Second, rather than simply chasing militias away to fight another day, many of these militias are actually stepping down in response to pressure from the street. Because many militias are of the people, rather than a thing apart, many of them have voluntarily given up their authority in order to avoid confrontations with protesters, who may be their neighbors or relatives. In freely handing over the mantle of security to the security, the government has been bestowed with badly-needed (albeit tenuous) legitimacy by the forces most well-positioned to challenge that legitimacy.
Lastly, we also see that ordinary people, despite seriously mistrusting individuals and parties within the government, are demanding a functioning, centralized authority that supersedes local/regional/familial ones. They are showing—again—that unarmed protesters are willing to confront illegitimate forces of repression and instability to defend the spirit of the revolution. This has, however temporarily, reinvigorated a sense of nationalistic patriotism that many Libyans feel had been lost after Gaddafi’s demise.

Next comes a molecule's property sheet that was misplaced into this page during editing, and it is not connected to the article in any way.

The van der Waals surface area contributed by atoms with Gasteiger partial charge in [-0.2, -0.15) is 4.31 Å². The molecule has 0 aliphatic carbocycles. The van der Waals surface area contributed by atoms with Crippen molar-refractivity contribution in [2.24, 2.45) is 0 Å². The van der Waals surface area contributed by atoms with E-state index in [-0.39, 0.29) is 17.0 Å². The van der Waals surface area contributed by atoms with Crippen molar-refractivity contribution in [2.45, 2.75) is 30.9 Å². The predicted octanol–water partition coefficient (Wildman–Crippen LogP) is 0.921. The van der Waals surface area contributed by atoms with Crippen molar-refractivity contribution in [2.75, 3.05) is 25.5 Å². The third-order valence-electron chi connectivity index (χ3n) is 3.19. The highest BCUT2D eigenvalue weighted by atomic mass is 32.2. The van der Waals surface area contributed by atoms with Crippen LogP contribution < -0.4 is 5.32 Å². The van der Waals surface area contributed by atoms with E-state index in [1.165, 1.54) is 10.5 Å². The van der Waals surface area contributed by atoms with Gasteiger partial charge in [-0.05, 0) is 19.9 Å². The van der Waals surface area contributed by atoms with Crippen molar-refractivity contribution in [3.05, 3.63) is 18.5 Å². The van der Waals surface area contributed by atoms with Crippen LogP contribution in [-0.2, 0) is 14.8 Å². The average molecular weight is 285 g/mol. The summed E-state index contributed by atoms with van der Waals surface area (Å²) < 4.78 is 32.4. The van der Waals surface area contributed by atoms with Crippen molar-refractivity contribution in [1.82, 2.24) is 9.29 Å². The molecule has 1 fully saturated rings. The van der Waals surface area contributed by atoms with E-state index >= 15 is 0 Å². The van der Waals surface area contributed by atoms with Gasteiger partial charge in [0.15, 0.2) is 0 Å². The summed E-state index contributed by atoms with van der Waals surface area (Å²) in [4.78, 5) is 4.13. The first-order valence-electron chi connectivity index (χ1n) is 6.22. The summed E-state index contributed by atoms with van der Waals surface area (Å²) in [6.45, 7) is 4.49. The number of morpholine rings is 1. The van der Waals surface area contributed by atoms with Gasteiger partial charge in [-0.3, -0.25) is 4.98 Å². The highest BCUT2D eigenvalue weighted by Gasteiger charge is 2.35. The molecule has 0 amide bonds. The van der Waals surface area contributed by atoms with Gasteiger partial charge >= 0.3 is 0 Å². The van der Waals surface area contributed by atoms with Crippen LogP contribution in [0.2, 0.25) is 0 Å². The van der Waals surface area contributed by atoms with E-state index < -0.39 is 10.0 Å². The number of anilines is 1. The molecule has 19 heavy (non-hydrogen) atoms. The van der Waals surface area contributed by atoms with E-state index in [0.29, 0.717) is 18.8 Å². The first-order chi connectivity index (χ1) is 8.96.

It is more than understandable why my Libyan friends and colleagues, as well as many outside observers, find cause for pessimism about post-revolutionary Libya, and in no way do I mean to undermine the seriousness of such challenges and dangers. But although some say that the revolutionary spirit is dead, I find all evidence to the contrary. The phase we see now is a multi-front battle with revised goals and targets. It is often violent and tragic. But through pressure on the street, we see the Libyan people forcing authorities to act like a governing central authority, even before it is ready to do so, and tackle the messy work of institution-building.
And maybe in the coming years, Libyans will be calling 2525, which is their 911, rather than taking their chances with a scream.